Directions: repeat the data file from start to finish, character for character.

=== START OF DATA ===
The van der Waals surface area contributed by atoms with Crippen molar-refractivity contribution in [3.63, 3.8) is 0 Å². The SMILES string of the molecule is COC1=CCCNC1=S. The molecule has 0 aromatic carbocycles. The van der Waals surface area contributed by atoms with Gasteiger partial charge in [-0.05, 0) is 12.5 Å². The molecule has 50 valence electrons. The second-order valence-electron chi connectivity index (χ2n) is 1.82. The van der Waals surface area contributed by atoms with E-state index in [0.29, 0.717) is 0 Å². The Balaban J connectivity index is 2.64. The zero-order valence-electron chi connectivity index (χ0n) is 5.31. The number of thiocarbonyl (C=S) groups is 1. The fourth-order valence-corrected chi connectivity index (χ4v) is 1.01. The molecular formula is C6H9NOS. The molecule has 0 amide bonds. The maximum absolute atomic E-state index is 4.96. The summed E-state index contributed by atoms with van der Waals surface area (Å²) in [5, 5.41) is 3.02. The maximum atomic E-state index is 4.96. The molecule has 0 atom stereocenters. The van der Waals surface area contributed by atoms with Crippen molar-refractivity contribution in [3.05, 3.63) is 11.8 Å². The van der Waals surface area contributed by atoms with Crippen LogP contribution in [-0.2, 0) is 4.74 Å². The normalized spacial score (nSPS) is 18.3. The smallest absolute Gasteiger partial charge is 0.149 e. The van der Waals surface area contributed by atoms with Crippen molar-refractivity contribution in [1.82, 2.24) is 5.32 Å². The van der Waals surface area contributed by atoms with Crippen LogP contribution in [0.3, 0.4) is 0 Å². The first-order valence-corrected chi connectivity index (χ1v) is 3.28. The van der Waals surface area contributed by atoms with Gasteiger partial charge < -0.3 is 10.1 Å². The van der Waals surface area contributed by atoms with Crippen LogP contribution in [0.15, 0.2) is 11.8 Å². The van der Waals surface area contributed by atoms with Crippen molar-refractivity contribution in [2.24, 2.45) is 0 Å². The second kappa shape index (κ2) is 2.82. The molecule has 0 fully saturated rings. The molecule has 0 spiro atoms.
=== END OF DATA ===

The van der Waals surface area contributed by atoms with Crippen molar-refractivity contribution in [3.63, 3.8) is 0 Å². The SMILES string of the molecule is COC1=CCCNC1=S. The molecule has 0 aromatic carbocycles. The van der Waals surface area contributed by atoms with Gasteiger partial charge in [-0.05, 0) is 12.5 Å². The molecule has 50 valence electrons. The second-order valence-electron chi connectivity index (χ2n) is 1.82. The van der Waals surface area contributed by atoms with E-state index in [0.29, 0.717) is 0 Å². The Balaban J connectivity index is 2.64. The zero-order valence-electron chi connectivity index (χ0n) is 5.31. The number of thiocarbonyl (C=S) groups is 1. The fourth-order valence-corrected chi connectivity index (χ4v) is 1.01. The molecular formula is C6H9NOS. The molecule has 0 amide bonds. The maximum absolute atomic E-state index is 4.96. The summed E-state index contributed by atoms with van der Waals surface area (Å²) in [5, 5.41) is 3.02. The maximum atomic E-state index is 4.96. The molecule has 0 atom stereocenters. The van der Waals surface area contributed by atoms with Crippen molar-refractivity contribution in [3.05, 3.63) is 11.8 Å². The van der Waals surface area contributed by atoms with Crippen LogP contribution in [-0.2, 0) is 4.74 Å². The normalized spacial score (nSPS) is 18.3. The smallest absolute Gasteiger partial charge is 0.149 e. The van der Waals surface area contributed by atoms with Crippen molar-refractivity contribution in [1.82, 2.24) is 5.32 Å². The van der Waals surface area contributed by atoms with Crippen LogP contribution in [0.3, 0.4) is 0 Å². The first-order valence-corrected chi connectivity index (χ1v) is 3.28. The van der Waals surface area contributed by atoms with Gasteiger partial charge < -0.3 is 10.1 Å². The van der Waals surface area contributed by atoms with Crippen LogP contribution in [0.15, 0.2) is 11.8 Å². The van der Waals surface area contributed by atoms with Crippen molar-refractivity contribution in [2.24, 2.45) is 0 Å². The second kappa shape index (κ2) is 2.82. The molecule has 0 fully saturated rings. The molecule has 0 spiro atoms.